The lung study promising a breath of fresh air in the research world

Posted: May 11, 2016

Could the Salford Lung Study be a “game changer” for the way clinical studies are conducted?

Researchers see it as a test bed for “real world” trials that could lead to the quicker introduction of drugs and medical devices. The Salford Lung Study is examining the safety and effectiveness of a new treatment for chronic obstructive pulmonary disease (COPD) in 80 general practices around Salford in north west England.1 About 2500 patients are participating, half randomised to a new inhalation powder Relvar Ellipta (fluticasone furoate/vilanterol) and half to usual treatment.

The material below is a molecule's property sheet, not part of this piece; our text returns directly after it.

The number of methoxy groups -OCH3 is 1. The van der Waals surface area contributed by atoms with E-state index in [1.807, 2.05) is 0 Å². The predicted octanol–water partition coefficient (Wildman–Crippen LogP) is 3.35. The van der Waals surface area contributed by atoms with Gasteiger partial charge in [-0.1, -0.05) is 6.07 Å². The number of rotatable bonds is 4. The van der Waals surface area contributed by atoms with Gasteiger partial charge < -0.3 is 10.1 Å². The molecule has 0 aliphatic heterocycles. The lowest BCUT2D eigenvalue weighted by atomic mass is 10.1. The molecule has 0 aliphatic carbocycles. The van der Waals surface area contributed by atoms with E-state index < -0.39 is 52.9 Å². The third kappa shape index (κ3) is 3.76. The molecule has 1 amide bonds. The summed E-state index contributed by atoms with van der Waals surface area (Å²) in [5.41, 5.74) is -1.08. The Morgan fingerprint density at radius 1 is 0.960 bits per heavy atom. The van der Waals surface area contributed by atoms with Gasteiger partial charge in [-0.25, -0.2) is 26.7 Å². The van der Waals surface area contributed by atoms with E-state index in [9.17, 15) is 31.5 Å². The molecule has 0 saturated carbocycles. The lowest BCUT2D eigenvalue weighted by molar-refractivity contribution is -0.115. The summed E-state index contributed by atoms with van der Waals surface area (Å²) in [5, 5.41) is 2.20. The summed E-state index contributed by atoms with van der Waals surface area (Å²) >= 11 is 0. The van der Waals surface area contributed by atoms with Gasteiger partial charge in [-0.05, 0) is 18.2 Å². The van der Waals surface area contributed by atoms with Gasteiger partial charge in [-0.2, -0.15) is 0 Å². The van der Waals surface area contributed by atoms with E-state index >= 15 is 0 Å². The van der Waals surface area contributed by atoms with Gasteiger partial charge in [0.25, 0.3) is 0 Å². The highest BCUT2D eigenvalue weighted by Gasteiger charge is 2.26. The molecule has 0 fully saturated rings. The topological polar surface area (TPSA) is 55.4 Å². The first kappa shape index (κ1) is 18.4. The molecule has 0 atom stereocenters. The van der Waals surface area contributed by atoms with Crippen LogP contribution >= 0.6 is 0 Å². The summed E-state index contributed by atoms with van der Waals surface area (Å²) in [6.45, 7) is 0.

Conventional randomised controlled trials are usually conducted in patients with selected characteristics, an arguably artificial setting. The Salford study differs in that it is a pragmatic trial of patients from everyday general practice, the first started before licensing.2

“In a real world study the question you’re asking is, ‘Will that medicine work in the general population … and in the health service setting in which it’s provided?’” says David Leather, global medical affairs leader for sponsor GlaxoSmithKline (GSK). the full BMJ article here.

(Matthew Limb, freelance journalist, London, UK)

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